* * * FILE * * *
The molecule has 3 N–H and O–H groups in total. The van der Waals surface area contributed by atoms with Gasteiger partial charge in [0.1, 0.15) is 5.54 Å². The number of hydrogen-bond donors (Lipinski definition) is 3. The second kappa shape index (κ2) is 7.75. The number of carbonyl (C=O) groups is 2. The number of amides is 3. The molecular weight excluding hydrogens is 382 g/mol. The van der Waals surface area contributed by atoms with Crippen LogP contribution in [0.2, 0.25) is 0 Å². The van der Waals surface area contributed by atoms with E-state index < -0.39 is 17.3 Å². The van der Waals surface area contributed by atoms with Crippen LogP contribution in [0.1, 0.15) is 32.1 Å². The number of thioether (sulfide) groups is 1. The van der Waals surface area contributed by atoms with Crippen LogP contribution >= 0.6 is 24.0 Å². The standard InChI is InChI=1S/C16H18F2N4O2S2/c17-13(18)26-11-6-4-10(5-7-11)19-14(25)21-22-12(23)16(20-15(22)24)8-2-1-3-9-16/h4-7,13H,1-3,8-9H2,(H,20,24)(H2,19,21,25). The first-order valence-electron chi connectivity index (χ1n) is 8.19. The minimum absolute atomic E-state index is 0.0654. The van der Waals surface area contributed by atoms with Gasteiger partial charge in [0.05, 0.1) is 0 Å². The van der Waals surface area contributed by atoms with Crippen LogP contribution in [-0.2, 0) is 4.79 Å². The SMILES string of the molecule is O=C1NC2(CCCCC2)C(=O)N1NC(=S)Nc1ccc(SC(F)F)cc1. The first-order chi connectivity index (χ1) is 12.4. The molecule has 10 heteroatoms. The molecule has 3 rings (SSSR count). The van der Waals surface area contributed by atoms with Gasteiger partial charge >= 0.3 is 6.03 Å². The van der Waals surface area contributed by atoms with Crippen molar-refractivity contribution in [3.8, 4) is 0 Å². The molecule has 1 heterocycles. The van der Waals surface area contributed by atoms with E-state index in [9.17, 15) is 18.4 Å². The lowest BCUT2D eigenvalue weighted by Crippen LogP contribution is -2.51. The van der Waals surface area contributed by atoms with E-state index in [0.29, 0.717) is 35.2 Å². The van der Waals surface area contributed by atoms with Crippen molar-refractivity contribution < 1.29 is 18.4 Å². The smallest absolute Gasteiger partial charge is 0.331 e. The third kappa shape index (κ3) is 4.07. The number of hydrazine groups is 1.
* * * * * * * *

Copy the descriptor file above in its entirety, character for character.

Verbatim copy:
The molecule has 3 N–H and O–H groups in total. The van der Waals surface area contributed by atoms with Gasteiger partial charge in [0.1, 0.15) is 5.54 Å². The number of hydrogen-bond donors (Lipinski definition) is 3. The second kappa shape index (κ2) is 7.75. The number of carbonyl (C=O) groups is 2. The number of amides is 3. The molecular weight excluding hydrogens is 382 g/mol. The van der Waals surface area contributed by atoms with Crippen LogP contribution in [0.2, 0.25) is 0 Å². The van der Waals surface area contributed by atoms with E-state index < -0.39 is 17.3 Å². The van der Waals surface area contributed by atoms with Crippen LogP contribution in [0.1, 0.15) is 32.1 Å². The number of thioether (sulfide) groups is 1. The van der Waals surface area contributed by atoms with Crippen LogP contribution >= 0.6 is 24.0 Å². The standard InChI is InChI=1S/C16H18F2N4O2S2/c17-13(18)26-11-6-4-10(5-7-11)19-14(25)21-22-12(23)16(20-15(22)24)8-2-1-3-9-16/h4-7,13H,1-3,8-9H2,(H,20,24)(H2,19,21,25). The first-order valence-electron chi connectivity index (χ1n) is 8.19. The minimum absolute atomic E-state index is 0.0654. The van der Waals surface area contributed by atoms with Gasteiger partial charge in [0.05, 0.1) is 0 Å². The van der Waals surface area contributed by atoms with Crippen LogP contribution in [-0.2, 0) is 4.79 Å². The SMILES string of the molecule is O=C1NC2(CCCCC2)C(=O)N1NC(=S)Nc1ccc(SC(F)F)cc1. The first-order chi connectivity index (χ1) is 12.4. The molecule has 10 heteroatoms. The molecule has 3 rings (SSSR count). The van der Waals surface area contributed by atoms with Gasteiger partial charge >= 0.3 is 6.03 Å². The van der Waals surface area contributed by atoms with Crippen molar-refractivity contribution in [3.8, 4) is 0 Å². The molecule has 1 heterocycles. The van der Waals surface area contributed by atoms with E-state index in [9.17, 15) is 18.4 Å². The lowest BCUT2D eigenvalue weighted by Crippen LogP contribution is -2.51. The van der Waals surface area contributed by atoms with E-state index in [0.29, 0.717) is 35.2 Å². The van der Waals surface area contributed by atoms with Crippen molar-refractivity contribution < 1.29 is 18.4 Å². The smallest absolute Gasteiger partial charge is 0.331 e. The third kappa shape index (κ3) is 4.07. The number of hydrazine groups is 1.